Here's the thing: The largely millennial die-hard "Sanderistas" have elevated their icon to almost mythic status and his lifelong obsession is now their crusade. They love him and they love what he claims he can do for the country. Nothing particularly wrong with that, since that's what politics are about, but their visceral hatred of Hillary Clinton for no greater crime than being a canny politician -- and for not being Bernie Sanders -- hurts the Democrats' chances of taking the White House in November. And the Democrats' losing the White House in November is something that cannot be allowed to happen. Clinton is almost certainly going to be the nominee which means that at some point Sanders's supporters, if they aren't petulant, irresponsible children, are going to have to fall in line behind Hillary -- someone they've spent months not simply campaigning against but irrationally demonizing in favor of their idol. Maybe Clinton can eke by without Sanders's people, but a united Democratic party is what's needed to confront a Republican party that's gone completely insane. The Democrats are the adults in the room, literally the only thing standing between the White House and a nightmarish clown like Donald Trump or Ted Cruz, and as such they're going to need to stand together and vote with their heads come November.
What Democrats and liberals in general can't do is stay home out of spite. And it's easy to look at the behavior of far too many Sanders supporters and discern that if Bernie's presidential hopefuls die, a whole slew of Democratic votes die with him. They actually do conduct themselves like petulant children, and their unwillingness to acknowledge how both the electoral process and the American government works -- which manifests clearly in the fact that they ignore campaign math and governmental reality in favor of emotional broad-strokes on how Bernie's the singular figure who'll make it all irrelevant -- is a huge detriment to the Democratic party. There's so much naïveté there that it's tough to tell where to begin, but maybe it comes down to this demand of the Sanders loyalists: provide one clear statistical path to a Sanders victory, just one, and don't use the phrase "political revolution" or "#FeeltheBern," because hashtags aren't votes. Show one clear series of likely or even realistically possible events that can happen to gain Bernie the nomination and put him in the White House, and I'll stop arguing. After you've done that, though, ask yourself what the path is to the Democratic victories in the House and Senate that would be 100% necessary to push through even an thimbleful of Sanders's ridiculously ambitious insurgent agenda. What is it? As somebody who respects and admires Bernie a great deal I'd love to hear it.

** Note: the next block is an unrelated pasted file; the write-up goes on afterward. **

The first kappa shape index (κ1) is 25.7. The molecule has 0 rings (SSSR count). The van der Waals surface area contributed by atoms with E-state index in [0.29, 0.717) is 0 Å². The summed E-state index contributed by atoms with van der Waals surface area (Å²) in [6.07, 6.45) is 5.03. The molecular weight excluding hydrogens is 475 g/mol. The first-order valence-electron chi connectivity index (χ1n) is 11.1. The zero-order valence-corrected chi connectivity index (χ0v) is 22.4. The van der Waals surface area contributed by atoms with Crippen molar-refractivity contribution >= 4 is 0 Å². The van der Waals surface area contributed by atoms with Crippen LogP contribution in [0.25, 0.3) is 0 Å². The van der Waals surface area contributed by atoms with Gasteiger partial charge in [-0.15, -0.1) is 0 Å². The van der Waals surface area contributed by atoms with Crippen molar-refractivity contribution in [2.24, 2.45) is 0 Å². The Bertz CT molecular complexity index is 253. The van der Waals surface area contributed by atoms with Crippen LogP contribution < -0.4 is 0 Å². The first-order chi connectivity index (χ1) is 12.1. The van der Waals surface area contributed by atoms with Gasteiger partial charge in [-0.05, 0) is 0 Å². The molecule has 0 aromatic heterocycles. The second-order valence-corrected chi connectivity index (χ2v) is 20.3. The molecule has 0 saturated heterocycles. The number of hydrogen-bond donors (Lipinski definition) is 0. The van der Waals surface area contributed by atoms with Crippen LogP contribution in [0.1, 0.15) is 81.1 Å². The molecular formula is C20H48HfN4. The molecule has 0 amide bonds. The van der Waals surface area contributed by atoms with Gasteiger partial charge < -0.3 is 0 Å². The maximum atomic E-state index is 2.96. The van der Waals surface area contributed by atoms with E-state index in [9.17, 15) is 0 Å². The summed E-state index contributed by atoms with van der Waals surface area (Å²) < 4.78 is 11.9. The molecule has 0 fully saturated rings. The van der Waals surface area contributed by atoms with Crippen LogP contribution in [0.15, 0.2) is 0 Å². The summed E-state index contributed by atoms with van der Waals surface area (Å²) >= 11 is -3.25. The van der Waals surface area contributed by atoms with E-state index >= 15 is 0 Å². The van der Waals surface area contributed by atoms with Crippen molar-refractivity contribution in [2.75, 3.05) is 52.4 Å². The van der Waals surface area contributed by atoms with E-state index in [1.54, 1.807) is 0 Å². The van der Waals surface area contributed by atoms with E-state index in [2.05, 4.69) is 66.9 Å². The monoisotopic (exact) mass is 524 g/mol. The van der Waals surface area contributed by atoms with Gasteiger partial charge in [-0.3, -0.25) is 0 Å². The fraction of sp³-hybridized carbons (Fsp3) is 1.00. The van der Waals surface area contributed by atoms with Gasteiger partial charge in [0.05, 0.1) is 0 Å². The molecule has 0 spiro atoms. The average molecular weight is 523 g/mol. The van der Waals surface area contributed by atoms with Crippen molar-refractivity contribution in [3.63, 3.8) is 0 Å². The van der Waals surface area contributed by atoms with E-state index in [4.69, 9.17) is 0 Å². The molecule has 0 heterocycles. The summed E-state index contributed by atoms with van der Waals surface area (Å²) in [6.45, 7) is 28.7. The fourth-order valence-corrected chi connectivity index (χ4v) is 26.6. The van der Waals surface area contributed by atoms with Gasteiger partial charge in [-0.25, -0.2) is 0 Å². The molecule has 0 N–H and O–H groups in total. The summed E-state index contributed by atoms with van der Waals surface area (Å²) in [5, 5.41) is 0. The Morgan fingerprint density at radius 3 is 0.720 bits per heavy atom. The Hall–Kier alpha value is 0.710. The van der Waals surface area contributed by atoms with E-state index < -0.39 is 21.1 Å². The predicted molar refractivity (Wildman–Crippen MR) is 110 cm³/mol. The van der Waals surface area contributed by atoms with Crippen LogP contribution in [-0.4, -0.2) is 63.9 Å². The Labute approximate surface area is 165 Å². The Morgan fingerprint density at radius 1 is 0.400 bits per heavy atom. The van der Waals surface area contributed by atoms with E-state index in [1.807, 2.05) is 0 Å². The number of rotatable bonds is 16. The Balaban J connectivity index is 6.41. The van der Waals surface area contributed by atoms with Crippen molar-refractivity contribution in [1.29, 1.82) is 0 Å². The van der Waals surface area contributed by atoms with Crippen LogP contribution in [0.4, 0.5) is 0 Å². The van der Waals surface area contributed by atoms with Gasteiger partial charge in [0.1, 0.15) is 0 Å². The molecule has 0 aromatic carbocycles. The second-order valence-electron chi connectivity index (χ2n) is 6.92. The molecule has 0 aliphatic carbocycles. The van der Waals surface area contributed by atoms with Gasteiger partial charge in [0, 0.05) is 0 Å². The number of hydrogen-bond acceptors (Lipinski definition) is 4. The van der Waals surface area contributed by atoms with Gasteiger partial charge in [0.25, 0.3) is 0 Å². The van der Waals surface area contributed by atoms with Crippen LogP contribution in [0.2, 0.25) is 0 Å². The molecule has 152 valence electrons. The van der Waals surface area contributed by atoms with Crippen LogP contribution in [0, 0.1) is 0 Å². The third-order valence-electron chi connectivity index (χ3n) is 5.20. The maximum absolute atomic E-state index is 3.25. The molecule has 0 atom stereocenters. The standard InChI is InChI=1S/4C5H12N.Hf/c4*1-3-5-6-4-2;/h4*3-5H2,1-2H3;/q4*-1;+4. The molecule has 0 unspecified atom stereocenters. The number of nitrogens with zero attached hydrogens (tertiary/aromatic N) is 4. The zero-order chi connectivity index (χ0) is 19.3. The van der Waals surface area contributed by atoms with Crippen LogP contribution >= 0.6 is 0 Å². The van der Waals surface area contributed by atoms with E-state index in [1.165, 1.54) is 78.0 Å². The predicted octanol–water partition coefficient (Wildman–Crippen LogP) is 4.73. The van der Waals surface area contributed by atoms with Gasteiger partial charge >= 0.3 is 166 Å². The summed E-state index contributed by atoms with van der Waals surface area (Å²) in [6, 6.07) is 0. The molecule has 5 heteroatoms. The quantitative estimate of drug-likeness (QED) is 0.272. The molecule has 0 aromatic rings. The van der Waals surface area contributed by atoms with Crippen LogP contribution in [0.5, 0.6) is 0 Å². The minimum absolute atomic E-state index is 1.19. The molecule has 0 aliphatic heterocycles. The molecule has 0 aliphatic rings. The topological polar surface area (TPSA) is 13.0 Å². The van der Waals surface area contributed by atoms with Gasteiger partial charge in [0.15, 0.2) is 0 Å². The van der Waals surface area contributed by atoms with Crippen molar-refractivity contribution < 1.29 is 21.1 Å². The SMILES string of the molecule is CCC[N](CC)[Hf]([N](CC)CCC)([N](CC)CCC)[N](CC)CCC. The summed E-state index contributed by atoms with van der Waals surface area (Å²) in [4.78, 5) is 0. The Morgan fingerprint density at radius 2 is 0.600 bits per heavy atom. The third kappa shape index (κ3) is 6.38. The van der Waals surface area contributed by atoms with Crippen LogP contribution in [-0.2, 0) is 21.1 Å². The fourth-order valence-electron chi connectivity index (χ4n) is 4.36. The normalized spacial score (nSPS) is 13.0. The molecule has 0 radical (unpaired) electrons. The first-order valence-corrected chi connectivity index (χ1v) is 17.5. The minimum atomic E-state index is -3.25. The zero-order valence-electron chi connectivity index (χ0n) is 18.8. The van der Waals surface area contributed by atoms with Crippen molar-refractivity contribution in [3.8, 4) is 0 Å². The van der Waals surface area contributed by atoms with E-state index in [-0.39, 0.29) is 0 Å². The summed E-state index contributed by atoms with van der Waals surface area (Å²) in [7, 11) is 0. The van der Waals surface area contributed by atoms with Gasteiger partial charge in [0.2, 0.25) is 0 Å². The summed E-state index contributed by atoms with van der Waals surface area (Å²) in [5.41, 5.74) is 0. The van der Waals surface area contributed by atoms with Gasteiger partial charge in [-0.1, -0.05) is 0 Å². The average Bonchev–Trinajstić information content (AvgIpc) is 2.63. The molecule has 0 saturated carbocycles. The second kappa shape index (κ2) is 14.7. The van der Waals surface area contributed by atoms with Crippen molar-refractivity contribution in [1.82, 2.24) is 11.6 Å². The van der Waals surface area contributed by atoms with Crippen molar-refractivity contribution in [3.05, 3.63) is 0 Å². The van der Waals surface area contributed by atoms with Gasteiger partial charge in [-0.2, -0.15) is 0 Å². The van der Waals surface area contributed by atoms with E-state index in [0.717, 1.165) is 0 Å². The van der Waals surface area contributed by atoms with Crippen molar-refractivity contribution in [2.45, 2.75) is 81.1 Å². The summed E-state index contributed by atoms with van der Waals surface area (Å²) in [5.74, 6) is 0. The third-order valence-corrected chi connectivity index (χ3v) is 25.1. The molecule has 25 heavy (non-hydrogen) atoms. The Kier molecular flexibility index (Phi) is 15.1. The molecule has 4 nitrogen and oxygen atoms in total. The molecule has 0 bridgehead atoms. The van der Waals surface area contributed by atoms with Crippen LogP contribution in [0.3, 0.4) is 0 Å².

If you can't do this in detail, then you have to at least allow for the idea that Sanders won't win -- and you have to decide what you'll do once that's made clear by the voters and the delegates. The Democrats need Sanders's faithful, because this election is bigger than Bernie. It's bigger than any one person and certainly bigger than any one grudge should that person not come out on top. Maybe you're not a fan of Hillary Clinton. There are always reasons not to be. But when the time comes, no matter who you are in the center or on the left, you need to be willing to set that aside and give her your vote. No matter who the Democratic nominee is, that person has to have your vote. Because the alternative for this country is absolutely fucking unacceptable.